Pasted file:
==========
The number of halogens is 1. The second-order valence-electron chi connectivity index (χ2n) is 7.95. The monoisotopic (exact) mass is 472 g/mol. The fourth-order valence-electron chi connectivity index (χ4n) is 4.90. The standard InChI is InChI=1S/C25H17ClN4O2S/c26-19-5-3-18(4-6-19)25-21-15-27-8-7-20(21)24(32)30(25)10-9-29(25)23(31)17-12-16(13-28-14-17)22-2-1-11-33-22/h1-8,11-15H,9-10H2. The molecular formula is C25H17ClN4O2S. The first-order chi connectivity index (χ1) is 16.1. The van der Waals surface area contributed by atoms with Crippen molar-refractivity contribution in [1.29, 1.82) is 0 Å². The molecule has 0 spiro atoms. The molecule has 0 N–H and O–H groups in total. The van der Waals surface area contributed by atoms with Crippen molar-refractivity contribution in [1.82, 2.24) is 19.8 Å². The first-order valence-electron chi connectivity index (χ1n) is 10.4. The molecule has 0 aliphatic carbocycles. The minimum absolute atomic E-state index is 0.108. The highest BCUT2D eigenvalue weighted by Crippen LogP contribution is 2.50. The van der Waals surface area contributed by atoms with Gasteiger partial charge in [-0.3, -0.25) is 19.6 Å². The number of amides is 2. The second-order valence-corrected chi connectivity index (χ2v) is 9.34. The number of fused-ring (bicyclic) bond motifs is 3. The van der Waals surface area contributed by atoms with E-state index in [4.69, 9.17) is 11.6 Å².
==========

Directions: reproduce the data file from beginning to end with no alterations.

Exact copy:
The number of halogens is 1. The second-order valence-electron chi connectivity index (χ2n) is 7.95. The monoisotopic (exact) mass is 472 g/mol. The fourth-order valence-electron chi connectivity index (χ4n) is 4.90. The standard InChI is InChI=1S/C25H17ClN4O2S/c26-19-5-3-18(4-6-19)25-21-15-27-8-7-20(21)24(32)30(25)10-9-29(25)23(31)17-12-16(13-28-14-17)22-2-1-11-33-22/h1-8,11-15H,9-10H2. The molecular formula is C25H17ClN4O2S. The first-order chi connectivity index (χ1) is 16.1. The van der Waals surface area contributed by atoms with Crippen molar-refractivity contribution in [1.29, 1.82) is 0 Å². The molecule has 0 spiro atoms. The molecule has 0 N–H and O–H groups in total. The van der Waals surface area contributed by atoms with Crippen molar-refractivity contribution in [1.82, 2.24) is 19.8 Å². The first-order valence-electron chi connectivity index (χ1n) is 10.4. The molecule has 0 aliphatic carbocycles. The minimum absolute atomic E-state index is 0.108. The highest BCUT2D eigenvalue weighted by Crippen LogP contribution is 2.50. The van der Waals surface area contributed by atoms with Gasteiger partial charge in [-0.3, -0.25) is 19.6 Å². The number of amides is 2. The second-order valence-corrected chi connectivity index (χ2v) is 9.34. The number of fused-ring (bicyclic) bond motifs is 3. The van der Waals surface area contributed by atoms with E-state index in [4.69, 9.17) is 11.6 Å².